ObamaCare is at it again, trying to deny The Little Sisters of the Poor Catholic nuns their religious freedom. This is Round II in their battle to be decided again by The Supreme Court of the U.S. (SCOTUS)
For review, The Affordable Care Act (better known as ObamaCare) required all insurance products to cover women’s “preventive care”, a euphemism for contraceptives and abortifacients (drugs that terminate pregnancy). Churches were exempted from this provision of the law but not employers. The Little Sisters of the Poor is a Catholic order that runs nursing homes for the poor. As such, they were not exempted from the law.
The Obama administration offered them an opt-out; a fig-leaf to circumvent the law, but the employer’s insurer would still have to cover the contraceptives and abortifacients. The nuns determined this was unacceptable and a violation of their religious freedom.
In 2016, the Supreme Court heard arguments from the sisters, as well as a host of other petitioners, in a case called Zubik v. Burwell. Before the SCOTUS decision was handed down, Justice Antonin Scalia, a conservative Catholic justice, suddenly died, leaving the court with a split 4 – 4 decision. The Court did not rule on the merits but encouraged the religious parties and the government to find some other real accommodation.
The Wall Street Journal editorial board tells us in 2017 and 2018 the Trump administration expanded the exemption to employers who sincerely object to paying for contraceptives. But in a dreary example of liberal intolerance, Pennsylvania and New Jersey governors sued. The Little Sisters, with a home in Pittsburgh, moved to intervene. A federal judge issued a nationwide injunction, which was upheld by the Third Circuit Court of Appeals. Now, the issue comes again before SCOTUS in a pair of consolidated cases known as The Little Sisters of the Poor v. Pennsylvania.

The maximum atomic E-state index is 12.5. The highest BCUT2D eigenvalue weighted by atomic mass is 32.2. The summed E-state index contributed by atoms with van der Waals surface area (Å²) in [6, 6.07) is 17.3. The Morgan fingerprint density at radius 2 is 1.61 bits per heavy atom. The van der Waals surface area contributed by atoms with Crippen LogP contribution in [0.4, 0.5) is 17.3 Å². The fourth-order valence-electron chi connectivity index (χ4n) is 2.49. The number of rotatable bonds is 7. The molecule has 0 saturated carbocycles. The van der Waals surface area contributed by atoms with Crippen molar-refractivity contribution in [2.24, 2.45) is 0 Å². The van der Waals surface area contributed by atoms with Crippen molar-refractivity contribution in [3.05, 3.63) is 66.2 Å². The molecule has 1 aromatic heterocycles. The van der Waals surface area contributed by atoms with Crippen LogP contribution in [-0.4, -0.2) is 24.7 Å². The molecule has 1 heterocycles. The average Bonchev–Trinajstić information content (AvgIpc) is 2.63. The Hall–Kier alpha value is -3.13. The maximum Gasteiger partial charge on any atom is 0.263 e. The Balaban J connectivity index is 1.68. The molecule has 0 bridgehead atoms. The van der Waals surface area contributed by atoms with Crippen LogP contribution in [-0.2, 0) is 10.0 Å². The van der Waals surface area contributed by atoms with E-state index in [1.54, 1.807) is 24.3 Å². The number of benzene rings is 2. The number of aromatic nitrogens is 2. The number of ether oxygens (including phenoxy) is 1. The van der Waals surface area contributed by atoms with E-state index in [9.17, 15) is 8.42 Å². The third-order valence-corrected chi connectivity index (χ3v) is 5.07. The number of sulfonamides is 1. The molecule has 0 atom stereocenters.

The legal case is essentially unchanged since the first SCOTUS appearance did not rule on the merits. Pennsylvania and New Jersey argue the Trump administration has exceeded its authority because they believe neither ObamaCare nor the 1993 Religious Freedom Restoration Act (RFRA) authorizes the creation of exemptions to the birth-control mandate. RFRA says that if the government wants to “substantially burden” religious exercise, it must have a “compelling interest” and also pursue it by “the least restrictive means.”
Pennsylvania and New Jersey argue again that the previously offered “opt-out” by the Obama administration is sufficient. The U.S. Solicitor General argues to second-guess sincere beliefs “is not appropriate under RFRA.”
The Little Sisters quote the government as saying that after any opt-out the contraceptive coverage would be “seamless,” provided as “part of the same plan.” This is no accommodation, they say, but “just the latest and most convoluted means of offering the Little Sisters an alternative mechanism to comply with the contraceptive mandate.” That the nuns reject it “is not obstinacy but constancy of belief.”
This issue was decided earlier in a case known as Hobby Lobby v. Burwell as it applied to closely held businesses. In 2014 SCOTUS held 5-4 that the contraception mandate could not be squared with RFRA. The Court said, “The government has not shown that it lacks other means of achieving its desired goal without imposing a substantial burden on the exercise of religion.” As one alternative, the ruling suggested that the feds could “assume the cost’ themselves. This analysis still holds.
The intolerance of the left for religious freedom is contrary to the principles upon which this country was founded. The United States has a long history of religious liberty evidenced by the exemption of the Amish from social security and the accommodation of pacifists like the Quakers and the Brethren from military service. It seems ridiculous in the extreme to expect Catholic nuns, of all people, to provide contraception and abortifacients for their employees. Religious freedom was bought with a high price by our forefathers and we must not allow their efforts to die in vain.